The financial crisis besetting the major financial institutions has brought to light comments made by Ron Paul, in his testimony before the House Financial Services Committee on September 10 2003.
As Paul saw the situation some five years ago, the government backing isolated GSE management from market discipline. If Fannie and Freddie were not underwritten by the federal government, he told the committee, investors would demand the institutions held to higher management and accounting practices.
“Ironically, by transferring the risk of a widespread mortgage default, the government increases the likelihood of a painful crash in the housing market,” Paul predicted. “This is because the special privileges granted to Fannie and Freddie have distorted the housing market by allowing them to attract capital they could not attract under pure market conditions. As a result, capital is diverted from its most productive use into housing. This reduces the efficacy of the entire market and thus reduces the standard of living of all Americans.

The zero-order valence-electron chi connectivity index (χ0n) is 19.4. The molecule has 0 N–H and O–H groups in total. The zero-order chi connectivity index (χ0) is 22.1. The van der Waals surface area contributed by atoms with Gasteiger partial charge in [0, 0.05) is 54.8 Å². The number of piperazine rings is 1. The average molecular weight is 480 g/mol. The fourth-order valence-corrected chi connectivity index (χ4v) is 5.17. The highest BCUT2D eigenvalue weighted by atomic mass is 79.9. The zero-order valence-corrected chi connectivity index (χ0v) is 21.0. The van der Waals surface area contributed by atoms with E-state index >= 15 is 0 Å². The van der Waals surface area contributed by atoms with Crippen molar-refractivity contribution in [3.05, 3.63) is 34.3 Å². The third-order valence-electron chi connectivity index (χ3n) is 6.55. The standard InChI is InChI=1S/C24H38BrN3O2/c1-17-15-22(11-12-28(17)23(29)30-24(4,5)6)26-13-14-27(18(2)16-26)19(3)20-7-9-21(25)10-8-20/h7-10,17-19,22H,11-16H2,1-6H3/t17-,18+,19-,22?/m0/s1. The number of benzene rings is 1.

“Despite the long-term damage to the economy inflicted by the government’s interference in the housing market, the government’s policy of diverting capital to other uses creates a short-term boom in housing,” Paul went on. “Like all artificially created bubbles, the boom in housing prices cannot last forever. When housing prices fall, homeowners will experience difficulty as their equity is wiped out. Furthermore, the holders of the mortgage debt will also have a loss. These losses will be greater than they would have otherwise been had government policy not actively encouraged over-investment in housing.